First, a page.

Selected Poems

Selected Poems This selection which is drawn from Anne Sexton s ten published volumes of poems as well as from representative early and last work is an ideal introduction to a great American poet

  • Title: Selected Poems
  • Author: Anne Sexton Diane Wood Middlebrook Diana Hume George
  • ISBN: 9780618057047
  • Page: 245
  • Format: Paperback
  • Selected Poems

    This selection, which is drawn from Anne Sexton s ten published volumes of poems as well as from representative early and last work, is an ideal introduction to a great American poet.

    • Unlimited [Memoir Book] ✓ Selected Poems - by Anne Sexton Diane Wood Middlebrook Diana Hume George ✓
      245 Anne Sexton Diane Wood Middlebrook Diana Hume George
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      Posted by:Anne Sexton Diane Wood Middlebrook Diana Hume George
      Published :2020-04-23T11:46:03+00:00

    One thought on “Selected Poems

    1. Brina

      Anne Sexton is considered both a religious and feminist poet, a product of her upbringing and the era in which she lived. Born in 1928 outside of Boston to descendants of Puritans, Sexton was the oldest daughter in a deeply Christian family. Although her family may have expected more from her, Sexton exhibited that she wanted to write poetry from a young age. Until she committed suicide in 1974, Sexton achieved her goal of being one of the nation's premier poet laureates, winning the Pulitzer fo [...]

    2. Andy

      Fasten your seat belts, boys, it's going to be a bumpy ride!I knew very little about Anne Sexton before getting into this outstanding compilation of her work. This is the most wicked and damned woman in the history of poetry and no one will ever come close - forget about Patti Smith, Sexton knew she was doomed from birth and she's crawling down the mountain to tell you all about it. There are poems about the miracle of birth, with the twist that she's giving the baby away for adoption as soon as [...]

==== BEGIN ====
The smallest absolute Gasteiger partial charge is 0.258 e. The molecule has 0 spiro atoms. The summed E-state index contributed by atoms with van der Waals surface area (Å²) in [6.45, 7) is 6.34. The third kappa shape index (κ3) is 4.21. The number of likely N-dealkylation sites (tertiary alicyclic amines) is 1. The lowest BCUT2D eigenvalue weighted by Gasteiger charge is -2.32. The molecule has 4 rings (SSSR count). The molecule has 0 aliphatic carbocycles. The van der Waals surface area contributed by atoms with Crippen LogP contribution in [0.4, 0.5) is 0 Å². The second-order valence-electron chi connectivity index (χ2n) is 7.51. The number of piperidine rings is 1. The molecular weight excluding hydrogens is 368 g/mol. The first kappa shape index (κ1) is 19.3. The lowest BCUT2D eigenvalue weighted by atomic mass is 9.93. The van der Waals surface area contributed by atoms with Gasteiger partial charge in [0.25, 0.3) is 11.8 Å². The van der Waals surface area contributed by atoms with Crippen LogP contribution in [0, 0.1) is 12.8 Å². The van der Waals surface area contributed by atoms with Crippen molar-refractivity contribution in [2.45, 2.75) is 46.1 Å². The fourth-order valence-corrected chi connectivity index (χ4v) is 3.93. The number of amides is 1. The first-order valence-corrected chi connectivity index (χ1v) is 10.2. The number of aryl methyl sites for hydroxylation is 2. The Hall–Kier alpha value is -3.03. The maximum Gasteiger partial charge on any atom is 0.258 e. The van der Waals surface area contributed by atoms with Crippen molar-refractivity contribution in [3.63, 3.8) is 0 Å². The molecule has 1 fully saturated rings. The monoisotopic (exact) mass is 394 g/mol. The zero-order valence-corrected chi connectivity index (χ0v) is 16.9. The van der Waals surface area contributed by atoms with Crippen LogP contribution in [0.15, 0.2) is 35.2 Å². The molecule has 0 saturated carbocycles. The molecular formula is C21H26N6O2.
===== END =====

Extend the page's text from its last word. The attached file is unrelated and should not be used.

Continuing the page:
3. мини тяло

      Ан Секстън, която пише за болката биографично, не просто лично. Ан Секстън, която излиза да чете пред публика, събува си токчетата, запалва цигара, дългата ѝ рокля замита пода. Ан Секстън, която започва да пише, за да се лекува. Ан Секстън, която говори за смъртта, самоубийство [...]

    4. Mcatania21

      According to Webb’s definition, a poet's voice consists of four major, mutually- influencing components: diction, subject matter, temperament, and style of thought.Anne Sexton’s writing style is brutally honest, even desperate at times. She seems to be writing poetry from a confessional standpoint, but also one of psychoanalysis, writing poetry is also a way of trying to cure her own madness, but as I read, I wonder if her words exacerbate her illness? Suicide for her is a deep “desire,” [...]

    5. Kirsten

      Dear Anne Sexton,Thank you for your muscular rhythms, your anger, your narratives, your clear-eyed and unromantic views of mothering and sex and familial wounds. Your poems aren't always consistent, but your persona is consistently fascinating. Above all, it seems sincere. Thank you for your uncomfortable confessions; your sadness; your unerring descriptive powers. Thank you, too, for your honesty. Especially for that.Sincerely,This Reader

    6. John Orman

      Before Ms. Sexton committed suicide in 1974, she left quite a legacy of poetry. She was a rarity in the literary field--a popular poet in the 1960's and 1970's. She is described as one of the 20th century's most original religious poets.I especially liked this excerpt from Anne's poem "In Excelsis" describing her experience "confronting ocean" at the beach:here where the abyssthrows itself on the sandblow by blowover and overand we stand on the shoreloving its pulseas it swallows the starsand ha [...]